WBBL Draft – Hobart Hurricanes and Sydney Sixers Secure Top Picks for Season 10

The Women’s Big Bash League (WBBL), introduced in 2015, marked the initiation of women’s franchise cricket in Australia. This T20 competition features eight city-based franchises, with player selection conducted via a draft system, now, since it’s previous edition.

WBBL Draft - Hobart Hurricanes and Sydney Sixers Secure Top Picks for Season 10
WBBL Draft – Hobart Hurricanes and Sydney Sixers Secure Top Picks for Season 10

Teams can recruit up to three overseas players through the draft, with a retention pick allowing them to secure a key player from the previous season. The draft order is determined by weighted lotteries, with the first two rounds proceeding sequentially from one to eight. The third-round acts in reverse order, granting the team with the eighth pick consecutive selections at picks 16 and 17, before reverting to the standard order for round four.

The WBBL draft lottery has produced some surprising outcomes, with three clubs overcoming significant odds. The Hobart Hurricanes and Sydney Sixers emerged as major beneficiaries, securing the first and second picks, respectively, despite low probabilities.

The Hurricanes will have the first opportunity to select top overseas talent for the WBBL’s 10th season, followed by the Sixers, with the Melbourne Renegades picking third, Melbourne Stars fourth, Sydney Thunder fifth, Adelaide Strikers sixth, Brisbane Heat seventh, and Perth Scorchers, who finished second in the WBBL season 9 home-and-away round but were knocked out by the Brisbane Heat in the Challenger, getting the eighth pick.

It’s a tough break for the two Melbourne clubs, which had a higher likelihood of securing the first pick due to their poor finishes last season. The Renegades had a 40 percent chance of getting the first pick, and the Stars had a 30 percent chance, but they were beaten by the Hurricanes, who had only a 20 percent chance with their sixth-place finish last season.

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Last season’s champions, the Adelaide Strikers, secured the sixth pick which was unlikely with a 16 percent chance. Picks 1-4 were drawn from teams that did not participate in the WBBL season 9 final, while the four finalists were in the running for picks 5-8.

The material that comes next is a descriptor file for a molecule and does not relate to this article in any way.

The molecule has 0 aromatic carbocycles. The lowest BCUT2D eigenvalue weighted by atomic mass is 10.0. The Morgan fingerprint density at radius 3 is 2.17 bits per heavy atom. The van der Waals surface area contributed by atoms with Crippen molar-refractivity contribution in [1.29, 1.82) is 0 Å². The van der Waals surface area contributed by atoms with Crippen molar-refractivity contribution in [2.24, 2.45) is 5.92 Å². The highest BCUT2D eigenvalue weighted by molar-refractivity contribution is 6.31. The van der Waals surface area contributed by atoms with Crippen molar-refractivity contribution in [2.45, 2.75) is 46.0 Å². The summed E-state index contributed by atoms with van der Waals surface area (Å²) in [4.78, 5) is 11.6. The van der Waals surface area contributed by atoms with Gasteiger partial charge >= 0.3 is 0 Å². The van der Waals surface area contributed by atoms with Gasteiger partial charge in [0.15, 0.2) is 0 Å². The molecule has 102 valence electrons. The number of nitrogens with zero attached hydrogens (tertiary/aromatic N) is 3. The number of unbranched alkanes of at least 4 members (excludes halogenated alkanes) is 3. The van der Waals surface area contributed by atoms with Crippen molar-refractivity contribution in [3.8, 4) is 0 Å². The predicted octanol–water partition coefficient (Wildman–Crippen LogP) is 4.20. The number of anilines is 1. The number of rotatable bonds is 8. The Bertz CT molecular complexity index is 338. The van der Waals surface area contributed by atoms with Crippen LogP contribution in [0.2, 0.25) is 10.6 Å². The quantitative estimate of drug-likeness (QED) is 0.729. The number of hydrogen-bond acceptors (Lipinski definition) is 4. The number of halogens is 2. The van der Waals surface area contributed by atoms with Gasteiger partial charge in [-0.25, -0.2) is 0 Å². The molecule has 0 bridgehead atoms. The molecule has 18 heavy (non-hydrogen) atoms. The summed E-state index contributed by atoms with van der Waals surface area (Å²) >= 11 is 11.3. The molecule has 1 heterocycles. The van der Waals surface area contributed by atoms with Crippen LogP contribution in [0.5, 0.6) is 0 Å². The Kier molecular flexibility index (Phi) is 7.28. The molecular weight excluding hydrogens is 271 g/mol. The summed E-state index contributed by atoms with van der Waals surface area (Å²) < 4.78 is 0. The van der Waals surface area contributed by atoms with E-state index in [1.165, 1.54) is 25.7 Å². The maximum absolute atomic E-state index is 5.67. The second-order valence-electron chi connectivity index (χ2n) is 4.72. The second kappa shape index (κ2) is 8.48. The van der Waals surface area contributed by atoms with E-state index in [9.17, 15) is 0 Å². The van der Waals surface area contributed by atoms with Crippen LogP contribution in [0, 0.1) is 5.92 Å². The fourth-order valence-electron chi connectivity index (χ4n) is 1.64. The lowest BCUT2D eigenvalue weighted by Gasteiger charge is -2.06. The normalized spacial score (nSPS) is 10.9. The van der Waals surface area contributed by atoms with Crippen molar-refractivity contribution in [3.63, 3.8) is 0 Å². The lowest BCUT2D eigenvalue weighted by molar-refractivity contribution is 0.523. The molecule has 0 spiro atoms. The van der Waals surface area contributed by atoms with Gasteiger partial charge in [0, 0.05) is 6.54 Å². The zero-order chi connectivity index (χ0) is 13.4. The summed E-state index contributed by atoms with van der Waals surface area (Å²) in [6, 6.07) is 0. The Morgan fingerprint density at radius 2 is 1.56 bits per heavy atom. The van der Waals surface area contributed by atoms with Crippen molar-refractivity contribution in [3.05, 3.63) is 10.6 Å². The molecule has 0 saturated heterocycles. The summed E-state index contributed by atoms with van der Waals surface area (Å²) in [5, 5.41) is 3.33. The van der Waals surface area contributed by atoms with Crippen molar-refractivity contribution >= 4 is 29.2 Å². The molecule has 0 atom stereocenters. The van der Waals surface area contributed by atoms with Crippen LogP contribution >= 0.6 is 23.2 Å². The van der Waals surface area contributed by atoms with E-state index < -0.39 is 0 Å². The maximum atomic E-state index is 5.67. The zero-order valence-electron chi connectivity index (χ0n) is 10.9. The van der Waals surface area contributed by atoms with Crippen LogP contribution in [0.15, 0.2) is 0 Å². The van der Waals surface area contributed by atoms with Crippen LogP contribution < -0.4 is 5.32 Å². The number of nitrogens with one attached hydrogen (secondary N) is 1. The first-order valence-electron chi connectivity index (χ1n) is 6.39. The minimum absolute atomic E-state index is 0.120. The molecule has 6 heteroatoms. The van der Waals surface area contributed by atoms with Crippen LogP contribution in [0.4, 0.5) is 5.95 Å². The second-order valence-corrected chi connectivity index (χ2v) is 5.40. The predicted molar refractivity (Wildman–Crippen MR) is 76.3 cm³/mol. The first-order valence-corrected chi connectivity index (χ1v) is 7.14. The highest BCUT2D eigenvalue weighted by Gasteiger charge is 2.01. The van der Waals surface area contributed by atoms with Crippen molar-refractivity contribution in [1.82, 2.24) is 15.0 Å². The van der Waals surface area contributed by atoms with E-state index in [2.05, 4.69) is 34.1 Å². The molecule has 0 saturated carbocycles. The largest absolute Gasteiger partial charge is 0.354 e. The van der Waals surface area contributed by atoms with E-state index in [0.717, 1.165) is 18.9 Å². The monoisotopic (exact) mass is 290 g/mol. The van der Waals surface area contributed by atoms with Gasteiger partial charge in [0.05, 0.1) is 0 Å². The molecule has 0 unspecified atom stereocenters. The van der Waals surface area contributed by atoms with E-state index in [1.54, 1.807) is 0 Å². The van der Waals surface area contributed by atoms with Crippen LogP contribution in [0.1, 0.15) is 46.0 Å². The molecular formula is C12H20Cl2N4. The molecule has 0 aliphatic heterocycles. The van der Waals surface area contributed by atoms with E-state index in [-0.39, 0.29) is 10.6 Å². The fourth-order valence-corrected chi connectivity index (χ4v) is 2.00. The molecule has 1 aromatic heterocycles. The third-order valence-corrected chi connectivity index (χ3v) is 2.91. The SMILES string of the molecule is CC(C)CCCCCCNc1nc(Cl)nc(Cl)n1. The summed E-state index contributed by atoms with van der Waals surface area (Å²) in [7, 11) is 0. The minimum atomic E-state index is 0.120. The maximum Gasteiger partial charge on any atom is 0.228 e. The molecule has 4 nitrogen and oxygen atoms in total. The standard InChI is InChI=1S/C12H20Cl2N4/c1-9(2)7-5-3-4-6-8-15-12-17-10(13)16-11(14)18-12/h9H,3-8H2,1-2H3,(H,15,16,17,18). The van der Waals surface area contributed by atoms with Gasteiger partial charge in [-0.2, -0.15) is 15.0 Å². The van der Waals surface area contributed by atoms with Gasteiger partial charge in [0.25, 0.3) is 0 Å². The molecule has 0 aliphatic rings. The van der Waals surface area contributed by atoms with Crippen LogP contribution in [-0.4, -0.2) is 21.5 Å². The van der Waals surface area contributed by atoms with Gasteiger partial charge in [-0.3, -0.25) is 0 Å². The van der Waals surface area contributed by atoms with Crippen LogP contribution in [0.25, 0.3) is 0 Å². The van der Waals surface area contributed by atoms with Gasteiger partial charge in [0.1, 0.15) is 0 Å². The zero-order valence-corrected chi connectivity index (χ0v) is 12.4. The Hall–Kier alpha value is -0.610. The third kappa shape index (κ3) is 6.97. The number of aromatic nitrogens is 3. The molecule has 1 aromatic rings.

The draft will follow a ‘snake’ format starting from the second round, with the third round conducted in reverse order, meaning the Scorchers will have the first pick in the Silver Draft.

Each club must draft a minimum of two players and can select up to four players, including any pre-signed overseas players. The WBBL season 10 draft is scheduled for September, with details to be confirmed in the coming weeks.

Each club will also have access to a retention pick during the draft. Despite having the eighth pick, the Scorchers can retain their captain Sophie Devine if they cannot secure her with a direct signing before the draft.

Other star overseas players eligible for retention include India captain Harmanpreet Kaur (Melbourne Renegades), English all-rounder Nat Sciver-Brunt (Perth Scorchers), opening batter Tammy Beaumont (Melbourne Renegades), all-rounders Alice Capsey and Sophia Dunkley (Melbourne Stars), South African all-rounder Marizanne Kapp (Sydney Thunder), Proteas skipper Laura Wolvaardt (Adelaide Strikers), pacer Shabnim Ismail and wicketkeeper Lizelle Lee (Hobart Hurricanes), wicketkeeper-batter Mignon du Preez (Brisbane Heat), West Indies skipper Hayley Matthews (Melbourne Renegades), and Sri Lankan skipper Chamari Athapaththu (Sydney Thunder).

Under the league’s new multi-year direct signing rule for overseas players, clubs can now directly sign one overseas player for up to three years, bypassing the draft. The Sydney Sixers, on June 11, signed New Zealand all-rounder Amelia Kerr from Brisbane Heat on a three-year deal, making her the first player to benefit from this new contracting mechanism.

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Starting from WBBL season 11, players signed to multi-year deals must be available for the entire season, including finals, to minimize the loss of international players to rival T20 leagues.

Direct signings must be paid within one of the existing draft salary bands (Platinum, Gold, Silver, and Bronze) or at a negotiated rate above the Platinum band, which was approximately 93 Lakh INR last season.

Players are categorized into four salary levels by the clubs. Platinum players, designated by the Australian Cricket Board, include all overseas players. Players can choose to classify themselves into gold, silver, and bronze categories. Draft salary bands are as follows: Platinum at 110k Australian Dollars, Gold at 90k Australian Dollars, Silver at 65k Australian Dollars, and Bronze at up to 40k Australian Dollars.

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